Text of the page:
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Sunday, July 24, 2022

The Overblown Implications Effect

Moon, A., Gan, M., & Critcher, C. R. (2020). 
Journal of personality and social psychology,
118(4), 720–742.


People frequently engage in behaviors that put their competencies on display. However, do such actors understand how others view them in light of these performances? Eight studies support an overblown implications effect (OIE): Actors overestimate how much observers think an actor's one-off success or failure offers clear insight about a relevant competency (Study 1). Furthermore, actors overblow performances' implications even in prospect, before there are experienced successes or failures on which to ruminate (Studies 2 and 3). To explain the OIE, we introduce the construct of working trait definitions-accessible beliefs about what specific skills define a general trait or competency. When actors try to adopt observers' perspective, the narrow performance domain seems disproportionately important in defining the general trait (Study 4). By manipulating actors' working trait definitions to include other (unobserved) trait-relevant behaviors, we eliminated the OIE (Study 5). The final 3 studies (Studies 6a-6c) more precisely localized the error. Although actors and observers agreed on what a single success or failure (e.g., the quality of a single batch of cookies) could reveal about actors' narrow competence (e.g., skill at baking cookies), actors erred in thinking observers would feel this performance would reveal a considerable amount about the more general skill (e.g., cooking ability) and related specific competencies (e.g., skill at making omelets). Discussion centers on how the present theoretical account differs from previous explanations why metaperceptions err and identifies important open questions for future research.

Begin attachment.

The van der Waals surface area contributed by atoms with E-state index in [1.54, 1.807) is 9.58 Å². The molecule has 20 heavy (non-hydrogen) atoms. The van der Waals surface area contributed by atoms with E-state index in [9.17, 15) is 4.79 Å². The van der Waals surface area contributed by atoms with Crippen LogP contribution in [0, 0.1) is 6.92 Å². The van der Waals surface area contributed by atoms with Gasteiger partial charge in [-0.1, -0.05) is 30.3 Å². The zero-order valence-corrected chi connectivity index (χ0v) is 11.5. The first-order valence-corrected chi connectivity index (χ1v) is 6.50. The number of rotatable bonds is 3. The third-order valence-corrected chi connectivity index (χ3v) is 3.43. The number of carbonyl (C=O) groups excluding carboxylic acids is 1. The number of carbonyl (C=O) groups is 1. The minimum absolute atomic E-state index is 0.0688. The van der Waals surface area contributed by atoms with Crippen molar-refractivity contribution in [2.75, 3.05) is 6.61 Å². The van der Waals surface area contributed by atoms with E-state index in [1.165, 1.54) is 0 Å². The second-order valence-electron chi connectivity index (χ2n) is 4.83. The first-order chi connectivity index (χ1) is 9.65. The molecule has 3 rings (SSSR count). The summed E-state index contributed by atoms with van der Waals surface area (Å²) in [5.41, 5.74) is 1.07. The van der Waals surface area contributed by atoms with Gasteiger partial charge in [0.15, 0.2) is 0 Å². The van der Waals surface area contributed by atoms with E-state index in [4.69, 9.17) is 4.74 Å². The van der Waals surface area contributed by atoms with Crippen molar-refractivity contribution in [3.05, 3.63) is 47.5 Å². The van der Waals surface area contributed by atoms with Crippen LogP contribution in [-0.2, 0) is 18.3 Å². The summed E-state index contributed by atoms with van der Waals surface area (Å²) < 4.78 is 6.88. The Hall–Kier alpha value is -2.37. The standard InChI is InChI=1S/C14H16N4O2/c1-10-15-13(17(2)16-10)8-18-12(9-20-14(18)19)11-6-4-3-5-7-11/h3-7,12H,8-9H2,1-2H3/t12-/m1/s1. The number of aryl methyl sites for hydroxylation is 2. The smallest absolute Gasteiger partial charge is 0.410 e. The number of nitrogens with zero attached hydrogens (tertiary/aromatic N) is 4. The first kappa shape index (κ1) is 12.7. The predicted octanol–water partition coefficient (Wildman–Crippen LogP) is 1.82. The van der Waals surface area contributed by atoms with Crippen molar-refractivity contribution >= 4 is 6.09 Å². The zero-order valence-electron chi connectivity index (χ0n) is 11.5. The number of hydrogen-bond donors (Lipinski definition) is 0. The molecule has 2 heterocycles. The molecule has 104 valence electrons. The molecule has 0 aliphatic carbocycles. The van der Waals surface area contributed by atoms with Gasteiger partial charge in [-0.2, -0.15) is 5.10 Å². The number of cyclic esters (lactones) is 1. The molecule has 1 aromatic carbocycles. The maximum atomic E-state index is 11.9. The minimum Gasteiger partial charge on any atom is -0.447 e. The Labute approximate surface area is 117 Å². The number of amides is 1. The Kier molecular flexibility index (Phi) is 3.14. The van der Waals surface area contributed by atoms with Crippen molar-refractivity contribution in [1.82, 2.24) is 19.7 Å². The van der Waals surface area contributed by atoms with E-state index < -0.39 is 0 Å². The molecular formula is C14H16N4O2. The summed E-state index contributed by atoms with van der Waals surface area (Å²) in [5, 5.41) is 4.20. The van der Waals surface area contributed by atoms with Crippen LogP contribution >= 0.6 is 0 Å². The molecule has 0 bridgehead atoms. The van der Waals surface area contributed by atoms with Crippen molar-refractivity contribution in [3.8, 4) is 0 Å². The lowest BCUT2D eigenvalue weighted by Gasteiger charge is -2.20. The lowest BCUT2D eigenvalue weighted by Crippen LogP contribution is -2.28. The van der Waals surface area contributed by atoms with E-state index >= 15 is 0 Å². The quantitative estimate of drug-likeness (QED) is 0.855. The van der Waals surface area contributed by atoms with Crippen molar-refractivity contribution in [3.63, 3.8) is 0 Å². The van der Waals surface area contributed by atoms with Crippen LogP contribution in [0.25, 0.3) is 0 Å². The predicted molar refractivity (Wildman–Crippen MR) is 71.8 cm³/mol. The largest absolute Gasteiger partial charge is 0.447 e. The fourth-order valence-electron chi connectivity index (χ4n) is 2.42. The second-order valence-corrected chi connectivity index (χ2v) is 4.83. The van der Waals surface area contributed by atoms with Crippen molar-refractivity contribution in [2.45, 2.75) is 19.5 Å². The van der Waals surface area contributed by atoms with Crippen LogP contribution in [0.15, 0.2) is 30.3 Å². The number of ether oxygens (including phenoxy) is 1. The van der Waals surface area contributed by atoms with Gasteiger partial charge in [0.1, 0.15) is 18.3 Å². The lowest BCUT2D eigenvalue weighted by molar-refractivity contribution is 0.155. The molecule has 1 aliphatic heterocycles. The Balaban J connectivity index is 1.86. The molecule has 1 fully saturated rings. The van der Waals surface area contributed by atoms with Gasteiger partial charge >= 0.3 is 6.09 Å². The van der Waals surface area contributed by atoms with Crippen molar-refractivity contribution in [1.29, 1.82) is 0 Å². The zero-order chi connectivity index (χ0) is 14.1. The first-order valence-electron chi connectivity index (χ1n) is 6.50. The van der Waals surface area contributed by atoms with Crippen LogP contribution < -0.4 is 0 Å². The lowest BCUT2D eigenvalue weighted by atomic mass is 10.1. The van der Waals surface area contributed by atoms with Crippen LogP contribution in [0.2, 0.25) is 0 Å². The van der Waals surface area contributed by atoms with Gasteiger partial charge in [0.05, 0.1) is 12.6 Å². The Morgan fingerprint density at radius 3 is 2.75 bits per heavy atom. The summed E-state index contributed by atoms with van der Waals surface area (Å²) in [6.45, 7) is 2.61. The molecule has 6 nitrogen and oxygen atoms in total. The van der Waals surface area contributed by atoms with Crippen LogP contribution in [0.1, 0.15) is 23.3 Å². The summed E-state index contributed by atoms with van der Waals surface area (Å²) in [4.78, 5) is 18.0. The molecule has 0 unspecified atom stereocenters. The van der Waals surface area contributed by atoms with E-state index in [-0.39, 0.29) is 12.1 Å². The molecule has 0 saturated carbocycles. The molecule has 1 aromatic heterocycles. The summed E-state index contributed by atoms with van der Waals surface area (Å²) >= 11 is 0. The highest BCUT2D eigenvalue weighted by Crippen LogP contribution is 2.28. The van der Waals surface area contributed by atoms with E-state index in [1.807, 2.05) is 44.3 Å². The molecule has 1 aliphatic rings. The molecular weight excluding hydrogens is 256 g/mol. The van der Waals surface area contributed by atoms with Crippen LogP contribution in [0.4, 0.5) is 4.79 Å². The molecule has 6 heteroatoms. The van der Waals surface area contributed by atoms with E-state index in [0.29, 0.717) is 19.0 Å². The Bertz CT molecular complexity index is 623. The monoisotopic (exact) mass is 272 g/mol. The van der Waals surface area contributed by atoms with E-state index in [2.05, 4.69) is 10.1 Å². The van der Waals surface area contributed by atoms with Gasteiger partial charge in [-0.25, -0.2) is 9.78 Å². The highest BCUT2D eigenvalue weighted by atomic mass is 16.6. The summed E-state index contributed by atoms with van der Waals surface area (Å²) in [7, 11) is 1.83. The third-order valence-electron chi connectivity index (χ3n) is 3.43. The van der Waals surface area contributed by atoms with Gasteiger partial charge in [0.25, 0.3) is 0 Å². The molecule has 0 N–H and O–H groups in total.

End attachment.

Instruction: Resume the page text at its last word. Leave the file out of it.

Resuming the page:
From the General Discussion

People care how others view them. However, without direct access to others’ perceptions, understanding how we are perceived entails guesswork. Across eight studies, we provided evidence for an overblown implications effect. Actors see their own performance as having more evaluative impact on observers than it actually does. By introducing the construct of working trait definitions, we were able to localize this error to a difference in how metaperceivers and observers were defining the broader competencies (partially) on display.



As people navigate through their personal and professional lives, they aim not merely to passively estimate but also to actively manage others’ impressions (e.g., Jones & Pittman, 1982; Leary & Kowalski, 1990; Schlenker & Weigold, 1992). Thus, metaperceptions are important barometers of whether people (think they) are doing so effectively. When people’s metaperceptions are inaccurate, they may make suboptimal decisions about how best to invest in further impression management. Those who make a single inane comment during a work meeting may go to unnecessary lengths to redeem themselves in the eyes of their colleagues, and those who offer a single stroke of genius may be mistaken about how much they can rest on these (thin) laurels (see Anderson, Ames, & Gosling, 2008; Elfenbein, Eisenkraft, & Ding, 2009). We may do well to keep in mind that although our specific competencies are sometimes on full display, our broader abilities almost never are.